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Woman Who Murdered Elite Cyclist Handed 9 Decades Behind Bars

Kaitlin Armstrong popped Moriah Wilson

Emotions ran high as Kaitlin Armstrong, a 35-year-old woman faced the verdict that would seal her fate. A jury in Austin, Texas, after two intense hours of deliberation following a two-week trial, convicted Armstrong of the murder of Moriah “Mo” Wilson, a 25-year-old competitive cyclist.

As the verdict echoed through the courtroom, no visible reaction crossed Armstrong’s face. It was a moment, a stark contrast to the emotional gravity of the trial that unfolded over the preceding weeks.

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The courtroom drama culminated on Friday, with Armstrong receiving a 90-year prison sentence. The air was thick with tension as this sentence, a consequence of her alleged act of fatally shooting Wilson was handed down.

The narrative that unfolded during the trial painted a tragic picture: Armstrong, driven by perceptions of romantic rivalry, popped the life of Wilson in May 2022 after reading a meet-up text message between her boyfriend Colin Strickland and her.

Moriah “Mo” Wilson, a 25-year-old competitive cyclist popped by Kaitlin Armstrong.
Moriah “Mo” Wilson, a 25-year-old competitive cyclist popped by Kaitlin Armstrong.

Attempting to escape justice, Armstrong fled to Costa Rica, underwent plastic surgery to her nose, changed her hair style and color and tried to establish a new life as a yoga instructor before being captured and brought back to the United States the following month, investigators said.

Throughout the trial, Armstrong maintained her silence, choosing not to testify in her own defense. The absence of her voice added a layer of mystery and intensity to the courtroom proceedings.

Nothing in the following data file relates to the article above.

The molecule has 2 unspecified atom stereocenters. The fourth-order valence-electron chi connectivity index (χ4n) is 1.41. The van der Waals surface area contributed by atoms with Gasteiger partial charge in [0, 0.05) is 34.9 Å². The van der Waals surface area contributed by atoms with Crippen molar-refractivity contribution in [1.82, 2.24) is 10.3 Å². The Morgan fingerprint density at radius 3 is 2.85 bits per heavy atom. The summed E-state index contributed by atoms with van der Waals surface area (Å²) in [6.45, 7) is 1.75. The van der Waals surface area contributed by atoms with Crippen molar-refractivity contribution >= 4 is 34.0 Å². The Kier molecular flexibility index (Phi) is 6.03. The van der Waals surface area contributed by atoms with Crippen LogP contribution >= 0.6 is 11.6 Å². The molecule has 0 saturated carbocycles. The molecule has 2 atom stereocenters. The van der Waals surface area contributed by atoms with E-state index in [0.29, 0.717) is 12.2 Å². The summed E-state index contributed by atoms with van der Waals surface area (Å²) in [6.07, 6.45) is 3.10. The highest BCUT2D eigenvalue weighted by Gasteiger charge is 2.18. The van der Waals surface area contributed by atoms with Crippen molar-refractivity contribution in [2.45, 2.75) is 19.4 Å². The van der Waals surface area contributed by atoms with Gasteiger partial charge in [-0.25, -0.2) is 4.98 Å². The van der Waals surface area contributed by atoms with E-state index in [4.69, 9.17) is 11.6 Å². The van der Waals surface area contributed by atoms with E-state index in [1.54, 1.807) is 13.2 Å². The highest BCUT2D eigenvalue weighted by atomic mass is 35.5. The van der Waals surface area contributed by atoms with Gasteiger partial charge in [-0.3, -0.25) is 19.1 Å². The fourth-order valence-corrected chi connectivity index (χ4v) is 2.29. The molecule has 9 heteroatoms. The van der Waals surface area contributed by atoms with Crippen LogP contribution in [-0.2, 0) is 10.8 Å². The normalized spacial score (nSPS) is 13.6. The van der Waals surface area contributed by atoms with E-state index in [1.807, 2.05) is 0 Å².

In a dramatic twist during closing arguments, Armstrong’s defense team led by Rick Cofer and Geoffrey Puryear, vehemently asserted her innocence. Cofer posed a haunting question to the jury, “Who killed Moriah Wilson?” This inquiry lingered in the courtroom leaving an unsettling uncertainty.

Puryear, in a passionate plea accused the prosecution of having tunnel vision, suggesting they failed to explore other potential suspects. Describing Armstrong’s flight to Costa Rica as a “fight or flight” response, he painted a narrative of desperation.

However, the prosecution represented by Guillermo Gonzalez countered with conviction. In a powerful rebuttal, Gonzalez urged the jurors to draw a single conclusion from the evidence presented. Despite the defense’s claims, he argued that all signs pointed to Armstrong as the perpetrator.

“This was not a momentary action, this was someone who thought and had time to calculate and meditate about what she was about to do,” ADA Guillermo Gonzalez told jurors on Friday. “All of this is because of her, because of her actions.”


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The courtroom became a battleground of narratives, emotions and the weight of a tragic event. As the gavel fell and Armstrong was sentenced to a lengthy prison term, the emotional echoes of the trial lingered, leaving Wilson’s family in pain and a community grappling with the aftermath of a senseless act.

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